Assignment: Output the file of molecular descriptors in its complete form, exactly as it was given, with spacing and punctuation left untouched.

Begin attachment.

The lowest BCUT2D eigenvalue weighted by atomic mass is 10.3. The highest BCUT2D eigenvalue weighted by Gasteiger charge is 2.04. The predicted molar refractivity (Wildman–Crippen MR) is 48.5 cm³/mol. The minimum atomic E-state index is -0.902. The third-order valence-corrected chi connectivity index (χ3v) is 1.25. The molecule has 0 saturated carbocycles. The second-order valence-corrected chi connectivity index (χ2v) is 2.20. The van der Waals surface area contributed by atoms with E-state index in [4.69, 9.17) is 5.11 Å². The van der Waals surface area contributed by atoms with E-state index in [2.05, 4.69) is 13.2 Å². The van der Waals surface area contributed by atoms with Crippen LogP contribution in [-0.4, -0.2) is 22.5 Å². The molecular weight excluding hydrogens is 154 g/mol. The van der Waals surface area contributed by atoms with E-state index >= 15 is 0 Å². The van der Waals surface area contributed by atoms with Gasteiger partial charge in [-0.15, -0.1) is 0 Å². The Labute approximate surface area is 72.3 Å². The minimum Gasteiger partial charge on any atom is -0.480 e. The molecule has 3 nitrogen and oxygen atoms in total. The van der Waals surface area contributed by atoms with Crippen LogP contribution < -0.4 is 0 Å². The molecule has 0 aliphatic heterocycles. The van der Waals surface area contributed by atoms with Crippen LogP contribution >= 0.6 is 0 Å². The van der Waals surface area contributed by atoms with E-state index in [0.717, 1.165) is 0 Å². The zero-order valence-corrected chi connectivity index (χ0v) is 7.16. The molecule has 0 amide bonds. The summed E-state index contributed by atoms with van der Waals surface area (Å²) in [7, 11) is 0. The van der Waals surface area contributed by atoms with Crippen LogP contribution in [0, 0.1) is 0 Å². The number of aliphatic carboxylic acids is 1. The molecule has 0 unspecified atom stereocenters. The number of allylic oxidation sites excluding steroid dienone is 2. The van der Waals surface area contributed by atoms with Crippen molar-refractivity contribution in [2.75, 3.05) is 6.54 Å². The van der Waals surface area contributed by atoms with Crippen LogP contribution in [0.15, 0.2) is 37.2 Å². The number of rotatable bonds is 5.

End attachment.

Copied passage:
The lowest BCUT2D eigenvalue weighted by atomic mass is 10.3. The highest BCUT2D eigenvalue weighted by Gasteiger charge is 2.04. The predicted molar refractivity (Wildman–Crippen MR) is 48.5 cm³/mol. The minimum atomic E-state index is -0.902. The third-order valence-corrected chi connectivity index (χ3v) is 1.25. The molecule has 0 saturated carbocycles. The second-order valence-corrected chi connectivity index (χ2v) is 2.20. The van der Waals surface area contributed by atoms with E-state index in [4.69, 9.17) is 5.11 Å². The van der Waals surface area contributed by atoms with E-state index in [2.05, 4.69) is 13.2 Å². The van der Waals surface area contributed by atoms with Crippen LogP contribution in [-0.4, -0.2) is 22.5 Å². The molecular weight excluding hydrogens is 154 g/mol. The van der Waals surface area contributed by atoms with E-state index >= 15 is 0 Å². The van der Waals surface area contributed by atoms with Gasteiger partial charge in [-0.15, -0.1) is 0 Å². The Labute approximate surface area is 72.3 Å². The minimum Gasteiger partial charge on any atom is -0.480 e. The molecule has 3 nitrogen and oxygen atoms in total. The van der Waals surface area contributed by atoms with Crippen LogP contribution < -0.4 is 0 Å². The molecule has 0 aliphatic heterocycles. The van der Waals surface area contributed by atoms with Crippen LogP contribution >= 0.6 is 0 Å². The van der Waals surface area contributed by atoms with E-state index in [0.717, 1.165) is 0 Å². The zero-order valence-corrected chi connectivity index (χ0v) is 7.16. The molecule has 0 amide bonds. The summed E-state index contributed by atoms with van der Waals surface area (Å²) in [7, 11) is 0. The van der Waals surface area contributed by atoms with Crippen LogP contribution in [0, 0.1) is 0 Å². The number of aliphatic carboxylic acids is 1. The molecule has 0 unspecified atom stereocenters. The number of allylic oxidation sites excluding steroid dienone is 2. The van der Waals surface area contributed by atoms with Crippen molar-refractivity contribution in [2.75, 3.05) is 6.54 Å². The van der Waals surface area contributed by atoms with Crippen LogP contribution in [0.15, 0.2) is 37.2 Å². The number of rotatable bonds is 5.